Oh, if only it were that simple!  LOL.

Aegrus said: “It’s sickening how Bush is trying to destroy the next administration’s credibility preemptively. Luckily, Obama will be the next president, and is the only candidate with the courage to go against these wicked pseudo-legislations.”

Uh…actually, it was Hillary who first raised her voice against this outrageous issue re the permanent bases, and has also been vocal against “signing statements.”  So while Obama is, I’m sure, on the same page, he is not the “only candidate with the courage to go against these wicked pseudo-legislations.”

JS said: “Isn’t it funny - in a dark, Dickensian way - how relevant the Declaration of Independence is right now?”

It will get even darker if the VRHTA is signed into law.  If it is, it will make certain speech “treasonous,” including the following from the DOI:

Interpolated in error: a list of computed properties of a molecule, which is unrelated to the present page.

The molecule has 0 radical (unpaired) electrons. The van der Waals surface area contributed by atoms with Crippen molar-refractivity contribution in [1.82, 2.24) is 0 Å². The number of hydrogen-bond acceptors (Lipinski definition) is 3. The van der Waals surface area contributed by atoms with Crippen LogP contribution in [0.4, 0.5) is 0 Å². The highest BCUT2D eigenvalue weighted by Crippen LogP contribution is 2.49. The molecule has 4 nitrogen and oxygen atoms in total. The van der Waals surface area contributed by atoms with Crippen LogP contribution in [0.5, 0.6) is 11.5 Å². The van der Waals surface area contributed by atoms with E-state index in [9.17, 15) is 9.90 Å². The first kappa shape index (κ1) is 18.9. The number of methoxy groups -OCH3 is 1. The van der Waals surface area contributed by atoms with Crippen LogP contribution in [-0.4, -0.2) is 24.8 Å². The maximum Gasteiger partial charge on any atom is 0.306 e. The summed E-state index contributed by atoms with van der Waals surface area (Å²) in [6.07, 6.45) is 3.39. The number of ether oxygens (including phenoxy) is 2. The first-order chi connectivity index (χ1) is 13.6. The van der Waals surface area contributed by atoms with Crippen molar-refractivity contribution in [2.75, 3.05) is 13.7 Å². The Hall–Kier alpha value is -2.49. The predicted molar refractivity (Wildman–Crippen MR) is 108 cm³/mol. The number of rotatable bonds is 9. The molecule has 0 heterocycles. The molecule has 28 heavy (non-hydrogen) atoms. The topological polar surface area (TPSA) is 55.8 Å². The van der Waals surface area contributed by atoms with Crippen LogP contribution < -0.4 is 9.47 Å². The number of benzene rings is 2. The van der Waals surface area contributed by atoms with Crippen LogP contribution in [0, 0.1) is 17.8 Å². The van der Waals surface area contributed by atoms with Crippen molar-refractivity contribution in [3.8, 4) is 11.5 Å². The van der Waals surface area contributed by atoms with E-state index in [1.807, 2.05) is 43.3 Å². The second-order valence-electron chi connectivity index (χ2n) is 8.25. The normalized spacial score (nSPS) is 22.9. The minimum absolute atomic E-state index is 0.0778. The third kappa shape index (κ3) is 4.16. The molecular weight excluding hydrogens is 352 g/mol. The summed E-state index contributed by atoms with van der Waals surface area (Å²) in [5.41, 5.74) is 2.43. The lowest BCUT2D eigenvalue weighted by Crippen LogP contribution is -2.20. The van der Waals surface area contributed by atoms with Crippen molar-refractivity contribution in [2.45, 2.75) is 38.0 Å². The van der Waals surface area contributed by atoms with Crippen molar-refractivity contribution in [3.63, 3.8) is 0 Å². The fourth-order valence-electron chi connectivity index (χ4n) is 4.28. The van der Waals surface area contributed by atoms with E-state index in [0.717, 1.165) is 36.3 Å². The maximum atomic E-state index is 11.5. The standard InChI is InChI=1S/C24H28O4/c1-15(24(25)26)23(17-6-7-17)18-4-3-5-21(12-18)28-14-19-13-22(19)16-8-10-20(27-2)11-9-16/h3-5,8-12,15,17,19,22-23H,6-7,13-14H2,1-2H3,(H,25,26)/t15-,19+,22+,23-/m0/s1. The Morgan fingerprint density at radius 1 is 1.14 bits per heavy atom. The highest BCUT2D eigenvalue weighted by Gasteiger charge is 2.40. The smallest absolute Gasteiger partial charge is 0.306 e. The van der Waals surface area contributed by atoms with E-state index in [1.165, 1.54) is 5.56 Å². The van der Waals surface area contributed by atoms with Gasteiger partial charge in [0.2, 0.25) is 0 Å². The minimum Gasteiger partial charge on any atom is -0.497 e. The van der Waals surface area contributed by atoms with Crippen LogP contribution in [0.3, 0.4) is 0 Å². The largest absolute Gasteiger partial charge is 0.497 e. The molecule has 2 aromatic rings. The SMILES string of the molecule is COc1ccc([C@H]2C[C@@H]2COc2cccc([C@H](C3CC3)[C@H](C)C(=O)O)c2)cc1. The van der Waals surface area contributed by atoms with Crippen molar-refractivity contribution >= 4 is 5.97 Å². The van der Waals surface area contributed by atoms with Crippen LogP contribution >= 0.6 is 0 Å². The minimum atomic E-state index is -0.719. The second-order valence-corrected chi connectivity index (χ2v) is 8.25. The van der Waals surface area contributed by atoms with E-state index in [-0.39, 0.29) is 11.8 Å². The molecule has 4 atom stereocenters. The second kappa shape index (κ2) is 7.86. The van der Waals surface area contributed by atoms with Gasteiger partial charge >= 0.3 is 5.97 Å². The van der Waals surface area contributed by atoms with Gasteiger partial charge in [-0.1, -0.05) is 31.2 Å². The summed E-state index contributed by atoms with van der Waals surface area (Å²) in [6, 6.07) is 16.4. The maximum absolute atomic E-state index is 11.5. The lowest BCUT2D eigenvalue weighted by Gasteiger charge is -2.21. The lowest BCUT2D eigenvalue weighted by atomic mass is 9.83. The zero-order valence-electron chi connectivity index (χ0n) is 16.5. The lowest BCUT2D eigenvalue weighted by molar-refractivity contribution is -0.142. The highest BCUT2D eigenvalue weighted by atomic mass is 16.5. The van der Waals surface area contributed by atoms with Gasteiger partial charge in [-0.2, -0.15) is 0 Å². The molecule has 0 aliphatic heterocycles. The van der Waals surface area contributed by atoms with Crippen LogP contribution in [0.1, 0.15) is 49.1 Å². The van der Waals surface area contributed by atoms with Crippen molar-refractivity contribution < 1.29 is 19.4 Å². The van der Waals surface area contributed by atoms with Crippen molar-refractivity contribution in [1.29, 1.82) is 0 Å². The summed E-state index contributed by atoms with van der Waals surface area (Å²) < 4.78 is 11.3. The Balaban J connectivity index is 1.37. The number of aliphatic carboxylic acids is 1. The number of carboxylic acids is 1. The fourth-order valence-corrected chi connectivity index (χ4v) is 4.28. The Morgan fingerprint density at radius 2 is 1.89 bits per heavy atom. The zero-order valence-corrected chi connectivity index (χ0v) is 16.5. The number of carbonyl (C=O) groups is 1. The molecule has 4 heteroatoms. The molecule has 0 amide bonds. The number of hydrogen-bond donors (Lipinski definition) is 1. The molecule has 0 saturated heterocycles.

“Governments are instituted among Men, deriving their just powers from the consent of the governed, — THAT WHENEVER ANY FORM OF GOVERNMENT BECOMES DESTRUCTIVE OF THESE ENDS, IT IS THE RIGHT OF THE PEOPLE TO ALTER OR ABOLISH IT, and to institute new Government, laying its foundation on such principles and organizing its powers in such form, as to them shall seem most likely to effect their Safety and Happiness. Prudence, indeed, will dictate that Governments long established should not be changed for light and transient causes; and accordingly all experience hath shewn that mankind are more disposed to suffer, while evils are sufferable than to right themselves by abolishing the forms to which they are accustomed. BUT WHEN A LONG TRAIN OF ABUSES AND USURPATIONS, PURSUING INVARIABLY THE SAME OBJECT EVINCES A DESIGN TO REDUCE THEM UNDER ABSOLUTE DESPOTISM, IT IS THEIR RIGHT, IT IS THEIR DUTY, TO THROW OFF SUCH GOVERNMENT, and to provide new Guards for their future security.”  (Emphases mine.)